No answer here--though wee bitty pjs with feet are darn cute.

3. How about today-do you prefer nightgown, pajamas...?

Cotton tee, stretchy fleece shorts. OR, in coldest winter, a men's flannel nightshirt. V-neck, no elastic at cuffs, shorter than women's (important when you're 5'2!). Rather Jack Be Nimble, but it works!

4. Silky smooth or flannel-y cozy?

Cotton until the depths of winter then flannel. Also depends on the sheets. Flannel on flannel is like sleeping in velcro!

5. Socks or bare feet?


Monday, September 7, 2009



Let the rain fall through me,
let me be refracted by the sun until I glow;
Let the soil release me,
the wind rearrange me,
and the moon turn my face
toward the tide of heaven

over and over
yet again!

What I want is to rise
loosely and freely;
to move each step
in the certain sway of grace
that is knowing God in and in between
my every mystery-laden molecule.


Saturday, September 5, 2009


I have a list in my mind of all the expressions I could string out on the page right about now that could describe my current state of mind... Lemons? Lemonade. Door closed? Window open. Etc.

But, instead, I'll say this... Breadcrumbs. Far more accurate, and, pleasingly, far more creative an opening to the story leading up to why I used it!

I have been waiting, waiting, waiting for the FBI to clear my fingerprints so I could apply for my Visa to go to Chile for ten months before making final vows. My ticket is for 11 September. The paperwork only got returned to me this past week while I was visiting my grandparents for three days. Yesterday, I gathered all of my other papers which I'd already put together, added the new sheets, got my money order, my photos, and headed to the consulate. Turned everything in and in talking to the gentleman who is now my contact there found out that they mail the paperwork to Chile first and they decide there whether to issue the Visa--another three to four week process.

I have been working on all of this now for several find out I might be waiting yet another month simply makes me grumpy. To say nothing of the uncertainty of when exactly I'll be going and therefore not being able to tell those expecting me when I will be arriving! And, knowing that the possibility exists that the Visa will not be cleared.

However, while I was waiting to be called in to the offices, I watched a video playing about the Lake District in Chile--stunning, informative, and I'd even say lyrical. One of the topics they covered was food--making particular mention of the German influence in the area. A pastry chef went through the process for making the most delicious looking apple dessert with a topping he made by melting butter in a pan and adding sugar and flour until all the butter was soaked up and the mixture turned crumbly. That he then sprinkled by hand over the top of his apple lusciousness.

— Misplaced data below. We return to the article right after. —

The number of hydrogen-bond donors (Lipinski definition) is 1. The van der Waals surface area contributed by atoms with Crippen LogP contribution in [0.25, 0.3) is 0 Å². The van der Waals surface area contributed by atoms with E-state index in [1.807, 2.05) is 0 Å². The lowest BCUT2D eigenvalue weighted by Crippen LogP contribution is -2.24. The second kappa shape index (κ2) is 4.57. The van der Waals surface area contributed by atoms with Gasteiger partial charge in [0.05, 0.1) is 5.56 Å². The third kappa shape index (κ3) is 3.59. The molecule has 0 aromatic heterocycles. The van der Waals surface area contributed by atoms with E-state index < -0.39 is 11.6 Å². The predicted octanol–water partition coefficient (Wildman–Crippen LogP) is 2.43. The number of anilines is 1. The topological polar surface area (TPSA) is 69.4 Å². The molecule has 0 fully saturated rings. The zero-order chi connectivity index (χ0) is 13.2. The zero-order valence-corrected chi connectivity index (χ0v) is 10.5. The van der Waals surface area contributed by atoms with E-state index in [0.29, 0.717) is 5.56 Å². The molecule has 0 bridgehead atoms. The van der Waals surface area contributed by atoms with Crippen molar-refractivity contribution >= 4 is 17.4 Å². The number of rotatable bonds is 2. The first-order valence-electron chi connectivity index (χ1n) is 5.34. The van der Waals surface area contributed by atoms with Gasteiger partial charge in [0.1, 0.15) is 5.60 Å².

I'd never seen the topping done that way! But it makes great sense to me--the butter will melt again in the heat, help keep the crumblies moisturized, and let everything get toasty brown without flying away when you take it out of the oven. As a side note, I also learned in this video that it is the sulfuric acid in an onion that makes you cry. Who knew? Neither of those things would I have expected to learn on a trip to the Chilean consulate at the UN Plaza in New York City.

Fast forward to me being the cook for dinner tonight and deciding to do homemade mac and cheese. Spending time alone in the kitchen is a great way for me to relax and think and be creative all at the same time so the fact that I was doing it today after finding out that it might well be another month until going away was a good thing. I'd sauteed diced onion and mixed that in, diced some tomatoes and chiles, mixed those in, added cheese, mixed more, poured an egg-milk custard on top...and then had a culinary AHA!

Breadcrumbs on top! No, no, not shake them on and hope they stick and! We were going to melt the butter first, mix in bread crumbs until the butter was absorbed, crumble the mixture with a fork, and spread them over the top! Ha! Crusty goodness on mac! Incredibly satisfying! I love learning something new and being able to use it myself to see that whoa! Yes, it really does work when it's my hands doing it!

The wonder is in the science, in the materials used working together...not entirely in the hands of the one doing it. This is something I know, but I find it endlessly fascinating to watch it happen.

And I would not have known about it unless I'd gone to the Chilean consulate and had word of a delay in my journey.

So, back to the opening... sometimes, when one thing poses a challenge, you learn about breadcrumbs.

How delicious a way to grow in patience and understand more clearly what so many in our world go through all of the time.